Posted on | April 7, 2012 | 15 Comments
You’ve seen me mention bone broth/stock in this blog a few times. We love our broth around here & it’s so easy to make & incorporate into your daily foods. You don’t have to drink it hot from a mug to reap the benefits.
This article from the Weston A Price Foundation has some good information on bone broth.
When animals are slaughtered for our consumption, many of the parts go to waste. Sometimes, people just don’t know what to do with these piece. By making broths from the bones & pieces of offal that are usually considered “trash,” we are making sure that no part of an animal goes to waste. This, of course, goes hand in hand with my waste not, want not tendencies.
I’ve consolidated the 3 most used broth recipes here at our house in this one post for you. You can print each one individually to keep on hand.
How I Make My Beef Stock/Broth
I take 2-4 pounds of beef bones (preferably marrow bones when I can get my hands on them) & put them in a cast iron pan. It doesn’t matter what type- a cast iron roasting pan or cast iron skillet work fine. Don’t have cast iron? That’s ok, too. I’ve been known to use my Pyrex baking dishes occasionally. Sprinkle them with a little salt, then roast for 30 minutes at 350-400º. Once your bones are roasted you can scrape the marrow (we love marrow & it’s easy to puree into sauces later or make marrow butter out of- I’ll post the recipe for marrow butter soon!), or you can leave the marrow in. The marrow makes an excellent stock.
As with all my stocks, I save scrubbed carrot peelings & ends, onion skins & celery scraps. I have a container in the freezer that is labeled for this. I use a Brother Labeler with laminated label tape. It doesn’t come off when washed, by hand or in the dishwasher.
When I’m ready to make stock, I throw my scraps into a 5-6 quart slow cooker. To the slow cooker I add my roasted bones, 2 T of apple cider vinegar & about a teaspoon of dried thyme. Add water to almost the top of the crock. Turn to low, & walk away. If you don’t have veggie scraps available, you can cut 2 onions into quarters; 3-5 carrots (scrubbed) into halves or thirds & 3-5 celery stalks scrubbed & cut into halves or thirds.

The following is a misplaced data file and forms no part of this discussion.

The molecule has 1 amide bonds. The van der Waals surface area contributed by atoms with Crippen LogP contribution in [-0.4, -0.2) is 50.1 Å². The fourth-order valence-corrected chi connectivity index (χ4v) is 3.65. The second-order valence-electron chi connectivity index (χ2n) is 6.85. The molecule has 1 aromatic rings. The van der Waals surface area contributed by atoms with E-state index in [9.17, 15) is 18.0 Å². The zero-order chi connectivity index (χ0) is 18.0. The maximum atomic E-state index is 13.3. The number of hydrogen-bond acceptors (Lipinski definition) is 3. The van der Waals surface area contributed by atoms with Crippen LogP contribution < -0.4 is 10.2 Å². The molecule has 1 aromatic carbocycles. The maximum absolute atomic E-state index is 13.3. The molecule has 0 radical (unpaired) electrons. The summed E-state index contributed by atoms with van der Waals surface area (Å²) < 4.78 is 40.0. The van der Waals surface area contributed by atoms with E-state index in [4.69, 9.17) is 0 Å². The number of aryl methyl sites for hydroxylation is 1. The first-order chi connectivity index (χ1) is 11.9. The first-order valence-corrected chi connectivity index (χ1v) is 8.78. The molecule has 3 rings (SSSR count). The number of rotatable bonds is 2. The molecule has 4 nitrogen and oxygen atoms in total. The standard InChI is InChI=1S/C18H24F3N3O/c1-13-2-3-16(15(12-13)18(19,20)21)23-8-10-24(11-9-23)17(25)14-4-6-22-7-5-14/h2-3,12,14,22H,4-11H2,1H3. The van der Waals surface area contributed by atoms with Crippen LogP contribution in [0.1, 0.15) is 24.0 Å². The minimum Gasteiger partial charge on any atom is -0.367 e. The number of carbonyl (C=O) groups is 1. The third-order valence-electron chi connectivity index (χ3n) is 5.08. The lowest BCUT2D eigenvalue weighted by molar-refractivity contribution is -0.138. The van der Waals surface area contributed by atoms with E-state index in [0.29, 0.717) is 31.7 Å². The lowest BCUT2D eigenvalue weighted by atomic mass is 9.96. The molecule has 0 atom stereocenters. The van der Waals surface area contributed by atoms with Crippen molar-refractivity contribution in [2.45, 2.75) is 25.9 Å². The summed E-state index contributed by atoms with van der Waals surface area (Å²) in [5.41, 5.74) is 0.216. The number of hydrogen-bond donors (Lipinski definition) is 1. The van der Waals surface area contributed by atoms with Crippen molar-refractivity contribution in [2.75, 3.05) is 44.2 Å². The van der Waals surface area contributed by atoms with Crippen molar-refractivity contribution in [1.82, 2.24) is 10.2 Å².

Check your crockpot every 12 hours or so, & add water if needed. You’ll have beautiful bone broth in 48 hours. You can, if you so choose, pull your broth in as little as 12 hours, too. However, the longer you let it go, the more minerals are leached from the bones, making a MUCH more nutrient packed broth.
Making broth is not a science. If you don’t have all of the veggies, or you don’t have any at all, that’s ok. Your 2 main & necessary ingredients are bones & water, however the vinegar helps to leach minerals from the bones as well. Roasting your bones is not necessary, but the roasting imparts such a rich flavour, it’s hard not to roast them.
How I Make My Chicken Broth
Almost everything is the same as above for beef broth. I buy whole chickens a lot, so I save the carcasses. Usually, I’m starting a new batch the same night we eat chicken. If for some reason, I can’t make it immediately (like if we’re going out of town or something), I freeze the carcass.
Add your veggie scraps, thyme & a couple tablespoons of apple cider vinegar. Occasionally, I’ll add a package of chicken gizzards & hearts as well. These make an AMAZING stock. I’ve also been known to use ONLY gizzards & hearts when I needed chicken stock & didn’t have bones available. You can add the neck, liver (if you’re not frying it to eat, like we do), and even FEET! Feet are a beautiful way to add gelatin to your stock. You can sometimes find feet at ethnic markets, the local butcher & chicken farms in your area. I’ve also read where some people do ONLY a chicken feet broth.
With chicken broth, it’s best to cook it on low for 24-36 hours. I like to cook mine to the point that when I can pinch the bones in my fingers, they crush fairly easily.
With all of your broths, when they’re done, simply strain the broth. Add your broth to jars, cap tightly & refrigerate. If you feel you won’t use the broth within a few days, feel free to freeze it in freezer jars or BPA-free plastic containers. You can also pressure can it if your batch is large enough to take that task on.
How I Make My Shrimp Broth
I buy shrimp with shells on. I peel them and add the shells to a container in the freezer. Once I have enough, I put them in my 3-quart slow cooker. To that I add my frozen onion peels, & celery bits. If I do not have any, I cut one onion (skin on) into quarters, scrub & chunk a couple of celery stalks. I do not add carrots to my shrimp stock, but if you would like to, 2 carrots (scrubbed & cut into halves or thirds) would suffice.
I also find that shrimp stock tastes better when not allowed to go as long beef or chicken stock. I typically allow my shrimp stock to cook on low for about 10-12 hours.